January 13, 2015

Relocating to Sweden: What You Need to Know

Blog Image

Jan

13

Relocating to Sweden: What You Need to Know

Located in northern Europe, Sweden enjoys a quality of life that is one of the highest in the world. As such it attracts many expatriates and is becoming a more frequent destination for international assignees. Our latest Market Watch on Sweden, produced in conjunction with Cartus’ Destination Service Provider, Nordic Relocation Group KB, discusses the potential challenges that assignees may face when moving there.

Challenges for International Assignees

Housing

High demand and low stock levels mean that there are limited rental options available, especially in major cities such as Stockholm, Gothenburg, and Malmö. As such, rental rates can be high and assignees should be made aware of this prior to relocation.

TIP! Make sure your assignees find suitable accommodation by providing realistic housing allowances in line with current market values.

Climate

The country has cool summers and bitterly cold winters, especially in the sub-Arctic northerly region. One key point to remember is that daylight hours vary by season, so summer in the south sees a few hours of semi-darkness around midnight. And northerly regions aren’t dark at all between June and August. Then in winter, there are just a few hours of daylight in the south and none at all in the far north.

TIP! Move assignees during the spring and summer months to avoid harsh conditions upon arrival. That way, assignees will have longer daylight hours to conduct school and house searches, as well as to settle into their new surroundings.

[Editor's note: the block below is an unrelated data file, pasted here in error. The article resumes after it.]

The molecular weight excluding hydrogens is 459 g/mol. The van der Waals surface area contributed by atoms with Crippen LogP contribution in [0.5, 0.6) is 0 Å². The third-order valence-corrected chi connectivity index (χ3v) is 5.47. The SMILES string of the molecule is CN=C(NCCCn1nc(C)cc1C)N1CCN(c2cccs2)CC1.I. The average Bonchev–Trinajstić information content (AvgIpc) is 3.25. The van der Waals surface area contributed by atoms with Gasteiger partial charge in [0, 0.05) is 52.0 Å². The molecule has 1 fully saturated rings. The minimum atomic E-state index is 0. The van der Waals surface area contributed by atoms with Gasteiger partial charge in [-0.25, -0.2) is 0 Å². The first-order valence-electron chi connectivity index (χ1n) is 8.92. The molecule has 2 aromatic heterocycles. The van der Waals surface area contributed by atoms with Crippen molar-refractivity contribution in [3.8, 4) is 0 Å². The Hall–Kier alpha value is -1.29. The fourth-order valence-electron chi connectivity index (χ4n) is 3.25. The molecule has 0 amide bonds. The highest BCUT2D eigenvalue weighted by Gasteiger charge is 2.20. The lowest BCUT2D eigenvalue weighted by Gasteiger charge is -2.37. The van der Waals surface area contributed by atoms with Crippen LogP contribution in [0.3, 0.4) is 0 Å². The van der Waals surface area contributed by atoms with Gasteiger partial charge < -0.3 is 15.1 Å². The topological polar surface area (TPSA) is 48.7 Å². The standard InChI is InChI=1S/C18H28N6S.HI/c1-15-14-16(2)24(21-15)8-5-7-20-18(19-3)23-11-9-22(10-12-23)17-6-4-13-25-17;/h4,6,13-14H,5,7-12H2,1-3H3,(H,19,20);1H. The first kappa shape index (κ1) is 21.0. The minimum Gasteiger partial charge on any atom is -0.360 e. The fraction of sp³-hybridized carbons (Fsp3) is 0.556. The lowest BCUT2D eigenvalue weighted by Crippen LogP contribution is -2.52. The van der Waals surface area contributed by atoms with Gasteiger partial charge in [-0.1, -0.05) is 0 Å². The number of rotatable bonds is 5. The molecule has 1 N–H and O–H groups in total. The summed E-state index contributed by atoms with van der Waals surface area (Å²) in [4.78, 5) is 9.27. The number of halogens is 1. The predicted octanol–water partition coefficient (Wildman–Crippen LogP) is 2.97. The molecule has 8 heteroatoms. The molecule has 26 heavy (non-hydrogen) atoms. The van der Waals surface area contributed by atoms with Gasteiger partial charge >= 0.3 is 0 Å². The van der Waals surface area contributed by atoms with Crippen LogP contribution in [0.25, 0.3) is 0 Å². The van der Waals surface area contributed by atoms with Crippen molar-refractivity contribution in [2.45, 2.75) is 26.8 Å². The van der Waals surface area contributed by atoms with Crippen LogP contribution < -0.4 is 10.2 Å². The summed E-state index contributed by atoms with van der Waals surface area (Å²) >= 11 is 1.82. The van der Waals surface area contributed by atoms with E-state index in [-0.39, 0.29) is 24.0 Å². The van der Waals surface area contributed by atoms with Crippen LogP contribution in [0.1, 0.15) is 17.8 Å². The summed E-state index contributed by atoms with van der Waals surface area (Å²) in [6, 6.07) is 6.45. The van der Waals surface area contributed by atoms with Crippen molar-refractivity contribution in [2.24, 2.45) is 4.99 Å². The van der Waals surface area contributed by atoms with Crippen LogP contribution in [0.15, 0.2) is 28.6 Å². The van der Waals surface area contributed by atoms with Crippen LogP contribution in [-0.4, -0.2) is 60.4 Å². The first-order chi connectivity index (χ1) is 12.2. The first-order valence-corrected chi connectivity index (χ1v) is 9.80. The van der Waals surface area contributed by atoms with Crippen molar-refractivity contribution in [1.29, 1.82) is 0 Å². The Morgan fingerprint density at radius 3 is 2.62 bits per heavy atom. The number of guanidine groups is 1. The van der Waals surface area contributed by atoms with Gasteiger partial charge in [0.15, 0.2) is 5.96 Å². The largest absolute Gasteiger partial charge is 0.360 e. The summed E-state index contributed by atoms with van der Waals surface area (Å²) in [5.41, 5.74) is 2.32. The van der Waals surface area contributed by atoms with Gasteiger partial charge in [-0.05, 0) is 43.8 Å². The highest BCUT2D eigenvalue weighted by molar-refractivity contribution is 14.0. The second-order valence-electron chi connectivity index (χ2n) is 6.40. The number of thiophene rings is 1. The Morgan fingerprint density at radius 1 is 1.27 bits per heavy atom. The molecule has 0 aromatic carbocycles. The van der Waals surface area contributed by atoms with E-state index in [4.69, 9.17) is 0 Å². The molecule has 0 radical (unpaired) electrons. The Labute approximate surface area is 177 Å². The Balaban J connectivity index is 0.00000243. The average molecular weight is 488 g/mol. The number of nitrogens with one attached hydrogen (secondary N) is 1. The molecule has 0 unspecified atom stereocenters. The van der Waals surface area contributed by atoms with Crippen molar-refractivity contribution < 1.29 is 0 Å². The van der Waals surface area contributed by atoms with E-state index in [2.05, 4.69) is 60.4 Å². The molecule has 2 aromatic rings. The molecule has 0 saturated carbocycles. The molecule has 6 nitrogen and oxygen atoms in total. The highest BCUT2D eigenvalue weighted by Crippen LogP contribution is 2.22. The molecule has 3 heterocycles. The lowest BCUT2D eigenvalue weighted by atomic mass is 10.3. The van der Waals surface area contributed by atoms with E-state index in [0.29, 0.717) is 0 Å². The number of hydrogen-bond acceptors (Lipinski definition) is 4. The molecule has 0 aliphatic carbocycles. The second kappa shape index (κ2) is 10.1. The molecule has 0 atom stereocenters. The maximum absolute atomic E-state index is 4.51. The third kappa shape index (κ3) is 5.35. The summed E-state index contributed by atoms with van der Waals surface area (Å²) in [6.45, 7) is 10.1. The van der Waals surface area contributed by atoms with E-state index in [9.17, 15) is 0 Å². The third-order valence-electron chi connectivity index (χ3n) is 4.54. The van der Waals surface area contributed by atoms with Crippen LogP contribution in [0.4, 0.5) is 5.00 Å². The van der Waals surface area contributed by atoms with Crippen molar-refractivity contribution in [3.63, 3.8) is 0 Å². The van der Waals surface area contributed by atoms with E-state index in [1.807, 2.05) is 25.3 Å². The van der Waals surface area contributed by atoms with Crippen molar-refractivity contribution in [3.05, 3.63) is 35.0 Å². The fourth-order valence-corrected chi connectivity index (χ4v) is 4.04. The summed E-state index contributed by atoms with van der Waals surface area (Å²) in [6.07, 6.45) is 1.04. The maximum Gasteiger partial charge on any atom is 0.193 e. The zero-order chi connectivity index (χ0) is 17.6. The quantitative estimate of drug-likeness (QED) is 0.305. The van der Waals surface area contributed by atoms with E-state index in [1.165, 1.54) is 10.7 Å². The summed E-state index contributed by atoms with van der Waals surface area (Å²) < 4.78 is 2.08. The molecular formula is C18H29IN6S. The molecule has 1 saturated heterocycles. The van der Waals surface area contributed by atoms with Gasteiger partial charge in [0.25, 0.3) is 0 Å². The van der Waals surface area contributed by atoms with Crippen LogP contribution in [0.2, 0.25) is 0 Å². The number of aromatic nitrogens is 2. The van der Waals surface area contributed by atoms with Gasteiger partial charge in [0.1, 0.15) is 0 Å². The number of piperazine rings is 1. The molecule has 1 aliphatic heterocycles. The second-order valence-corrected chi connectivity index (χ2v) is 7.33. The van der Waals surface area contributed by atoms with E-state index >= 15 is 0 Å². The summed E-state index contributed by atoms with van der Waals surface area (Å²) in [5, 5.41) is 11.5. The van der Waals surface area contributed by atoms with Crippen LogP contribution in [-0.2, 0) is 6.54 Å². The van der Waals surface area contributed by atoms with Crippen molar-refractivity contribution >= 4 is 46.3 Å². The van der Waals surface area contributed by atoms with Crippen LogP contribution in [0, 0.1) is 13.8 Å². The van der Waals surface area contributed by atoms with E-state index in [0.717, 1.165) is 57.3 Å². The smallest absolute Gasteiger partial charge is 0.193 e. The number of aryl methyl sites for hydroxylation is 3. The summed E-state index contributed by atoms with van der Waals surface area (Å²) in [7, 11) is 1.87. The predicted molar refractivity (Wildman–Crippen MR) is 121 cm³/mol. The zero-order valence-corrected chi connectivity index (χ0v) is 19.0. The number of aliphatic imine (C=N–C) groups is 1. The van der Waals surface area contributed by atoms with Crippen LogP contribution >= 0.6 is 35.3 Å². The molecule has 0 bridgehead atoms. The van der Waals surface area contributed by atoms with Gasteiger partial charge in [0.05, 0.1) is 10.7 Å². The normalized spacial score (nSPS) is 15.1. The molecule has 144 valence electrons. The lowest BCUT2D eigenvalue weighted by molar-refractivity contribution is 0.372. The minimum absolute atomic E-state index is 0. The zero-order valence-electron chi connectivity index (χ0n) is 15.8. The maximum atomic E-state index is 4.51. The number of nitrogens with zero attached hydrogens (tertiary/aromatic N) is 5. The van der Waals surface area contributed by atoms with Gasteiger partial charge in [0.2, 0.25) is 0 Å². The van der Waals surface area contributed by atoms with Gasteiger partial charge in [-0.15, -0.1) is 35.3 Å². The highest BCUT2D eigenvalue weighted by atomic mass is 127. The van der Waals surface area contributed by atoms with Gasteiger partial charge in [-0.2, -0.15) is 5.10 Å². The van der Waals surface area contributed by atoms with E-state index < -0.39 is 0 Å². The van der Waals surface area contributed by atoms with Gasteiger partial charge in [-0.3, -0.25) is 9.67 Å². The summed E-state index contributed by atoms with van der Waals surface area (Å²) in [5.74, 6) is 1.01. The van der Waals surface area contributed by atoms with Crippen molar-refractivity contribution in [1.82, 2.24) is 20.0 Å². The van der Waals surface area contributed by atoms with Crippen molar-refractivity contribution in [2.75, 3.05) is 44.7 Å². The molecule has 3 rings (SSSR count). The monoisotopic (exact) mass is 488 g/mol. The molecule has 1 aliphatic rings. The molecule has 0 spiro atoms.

Cultural Issues

• Less is More. Avoid ostentatious behaviour. A reserved and pragmatic people, Swedes as a rule take a ‘less is more’ approach and expect visitors to adopt the same ethos.

• Group vs. Individuals. Focus on the group, not the individual. Organisations are less rigid here, with many implementing a flat and team-oriented structure with few management levels.

• A Problem Halved. Decision making and problem solving are conducted in groups. The aim is to achieve the desired result, not demonstrate one’s own position. However, this consensual approach often makes decision making a lengthy process!

• Cool, Calm, Collected. Heated discussions are not encouraged. The best way to convince your colleagues is to present your thoughts in a calm and logical manner.

• Silence is Golden! The Swedish are comfortable with silence, so expect long pauses during conversations.

View our Resource Page for additional information on moving to other world locations.

Picture of Dee  Ryan

Posted By

Dee Ryan

About Dee

Vice President Dee Ryan is responsible for Cartus’ Destination Services business in the EMEA region. She joined Cartus in 1997 and has held senior roles in client services and our intercultural and language training areas.

Share email LinkedIn Twitter Facebook Google Plus Xing
Post a Comment

Thank you for your submission. Submissions are moderated and generally will be posted if they are on-topic and not abusive

Your email is never shared. Required fields are marked *